Hong Kong Swimming Pools

With the cool sniff of autumn in the air, swimming pools are reopening across Hong Kong. But even on a tranquil morning, you can feel the heavy hand of regulation in the water as swimming clubs and other groups jockey for time slots at the city’s municipal lanes.

Swimming pools were supposed to have opened last Thursday under a phase-two easing of social distancing rules, but a mix up between the government and unions meant that 38 public pools would remain closed for another week to be cleaned and disinfected. The miscommunication was the latest blow to Hong Kong’s swimming industry, already reeling from a strike by lifeguards that has left nearly half of the city’s pools closed this summer.

Despite the disruptions, pool season is off to a strong start with HKJC achieving a 24% year-on-year turnover increase. That was largely due to strong betting support from the UK and Ireland, where World Pool is played on the international pari-mutuel market. “We’re thrilled with the performance of our pools in the UK and Ireland,” said Michael Fitzsimons, executive director of wagering products at HKJC. “We’ve seen a significant rise in turnover from the market, which is particularly encouraging given the challenging economic conditions.”

The Jordan Valley pool in Kwun Tong has small slides and animal fountains to keep kids entertained. Closed for cleaning on Tuesdays.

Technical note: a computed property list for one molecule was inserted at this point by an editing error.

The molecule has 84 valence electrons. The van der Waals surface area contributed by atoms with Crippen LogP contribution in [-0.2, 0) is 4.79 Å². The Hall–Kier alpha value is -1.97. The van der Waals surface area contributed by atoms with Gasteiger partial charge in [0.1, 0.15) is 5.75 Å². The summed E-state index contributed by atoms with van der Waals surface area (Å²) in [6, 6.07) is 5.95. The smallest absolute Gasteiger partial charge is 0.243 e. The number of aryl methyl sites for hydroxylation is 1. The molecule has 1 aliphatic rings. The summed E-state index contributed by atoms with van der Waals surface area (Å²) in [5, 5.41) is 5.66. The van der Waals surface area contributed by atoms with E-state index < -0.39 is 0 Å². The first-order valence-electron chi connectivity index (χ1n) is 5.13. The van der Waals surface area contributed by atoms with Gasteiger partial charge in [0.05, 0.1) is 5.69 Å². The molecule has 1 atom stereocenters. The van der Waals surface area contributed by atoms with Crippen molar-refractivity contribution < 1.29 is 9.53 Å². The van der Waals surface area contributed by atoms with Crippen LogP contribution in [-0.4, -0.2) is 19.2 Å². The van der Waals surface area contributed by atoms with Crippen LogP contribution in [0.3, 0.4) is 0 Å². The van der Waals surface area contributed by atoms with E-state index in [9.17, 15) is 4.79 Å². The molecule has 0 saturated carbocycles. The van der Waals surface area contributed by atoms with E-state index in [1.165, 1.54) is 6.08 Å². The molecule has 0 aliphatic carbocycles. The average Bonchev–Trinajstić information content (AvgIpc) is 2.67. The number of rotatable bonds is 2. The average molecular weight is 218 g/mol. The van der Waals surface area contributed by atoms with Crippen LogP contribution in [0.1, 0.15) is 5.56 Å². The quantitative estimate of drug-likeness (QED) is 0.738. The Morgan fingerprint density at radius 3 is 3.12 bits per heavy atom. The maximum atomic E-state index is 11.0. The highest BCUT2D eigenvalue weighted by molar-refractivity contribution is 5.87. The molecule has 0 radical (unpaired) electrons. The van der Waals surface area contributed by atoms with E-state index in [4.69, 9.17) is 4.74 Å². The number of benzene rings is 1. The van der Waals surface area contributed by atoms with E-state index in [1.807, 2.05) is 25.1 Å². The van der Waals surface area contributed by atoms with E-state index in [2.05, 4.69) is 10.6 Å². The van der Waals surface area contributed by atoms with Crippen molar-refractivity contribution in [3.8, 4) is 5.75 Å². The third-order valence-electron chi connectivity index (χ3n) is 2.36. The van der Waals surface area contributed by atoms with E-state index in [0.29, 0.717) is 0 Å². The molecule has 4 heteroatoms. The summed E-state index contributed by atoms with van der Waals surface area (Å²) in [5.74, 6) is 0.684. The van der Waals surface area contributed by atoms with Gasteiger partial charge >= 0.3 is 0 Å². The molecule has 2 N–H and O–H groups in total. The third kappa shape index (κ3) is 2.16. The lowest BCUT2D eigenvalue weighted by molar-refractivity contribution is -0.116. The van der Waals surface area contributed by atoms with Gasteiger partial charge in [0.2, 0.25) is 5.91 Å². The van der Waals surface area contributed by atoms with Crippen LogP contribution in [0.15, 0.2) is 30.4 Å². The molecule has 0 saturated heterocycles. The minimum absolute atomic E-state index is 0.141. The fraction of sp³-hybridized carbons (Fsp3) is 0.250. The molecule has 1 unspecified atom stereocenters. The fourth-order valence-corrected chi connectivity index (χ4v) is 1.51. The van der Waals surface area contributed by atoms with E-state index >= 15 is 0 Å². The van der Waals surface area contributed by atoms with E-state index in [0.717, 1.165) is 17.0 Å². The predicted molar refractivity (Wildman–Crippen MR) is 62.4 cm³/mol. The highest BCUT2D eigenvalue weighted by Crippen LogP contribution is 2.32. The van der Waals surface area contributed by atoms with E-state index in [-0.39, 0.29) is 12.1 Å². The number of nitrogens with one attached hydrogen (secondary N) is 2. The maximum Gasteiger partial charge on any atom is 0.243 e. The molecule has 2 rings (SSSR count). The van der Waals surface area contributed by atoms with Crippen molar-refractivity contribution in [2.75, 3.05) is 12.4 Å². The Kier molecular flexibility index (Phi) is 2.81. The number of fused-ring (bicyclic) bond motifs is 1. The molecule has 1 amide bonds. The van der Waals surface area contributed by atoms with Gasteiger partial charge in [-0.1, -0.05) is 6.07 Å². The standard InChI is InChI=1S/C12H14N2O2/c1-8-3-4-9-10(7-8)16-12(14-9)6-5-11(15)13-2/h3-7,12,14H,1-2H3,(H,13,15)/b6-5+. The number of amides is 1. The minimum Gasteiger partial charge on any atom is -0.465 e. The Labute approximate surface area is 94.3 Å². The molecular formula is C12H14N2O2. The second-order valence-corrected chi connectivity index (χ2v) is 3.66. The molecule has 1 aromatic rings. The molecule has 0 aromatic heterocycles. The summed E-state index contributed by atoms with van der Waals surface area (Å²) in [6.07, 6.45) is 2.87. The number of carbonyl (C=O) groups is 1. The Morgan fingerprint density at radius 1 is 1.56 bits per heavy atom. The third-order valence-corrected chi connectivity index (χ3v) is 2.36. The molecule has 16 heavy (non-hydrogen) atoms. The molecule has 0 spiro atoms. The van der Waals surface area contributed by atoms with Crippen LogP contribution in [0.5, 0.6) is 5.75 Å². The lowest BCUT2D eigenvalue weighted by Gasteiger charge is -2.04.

If you’re looking for something a little more thrilling, head to Ma On Shan and check out Hong Kong’s best water slides, which are part of a larger water sports centre, including four indoor pools and three outdoor leisure pools. There are also a number of toddler, training and Olympic pools as well.

Victoria Park Swimming Pool

One of the most modern and impressive pools in Hong Kong, the new HK$800 million Victoria Park complex has a 50 by 25 metre main pool, accompanied by a diving and multi-purpose pool, as well as the largest swimming pool spectator stand in the city that can seat 2,500 people. You can also sign up for a wellness membership at the hefty price tag of HK$65,000 per person (HK$120,000 per couple) that includes full access to the pool and fitness centre as well as other facilities.

There are 44 public swimming pools in Hong Kong managed by LCSD, with 9 on Hong Kong Island, 13 in Kowloon and 22 in the New Territories. The rates are HK$17 on weekdays and HK$19 on weekends, with discounted fees for children, students and senior citizens. You can get more information on the LCSD website. Some pools are open until October while others shut for maintenance during the winter.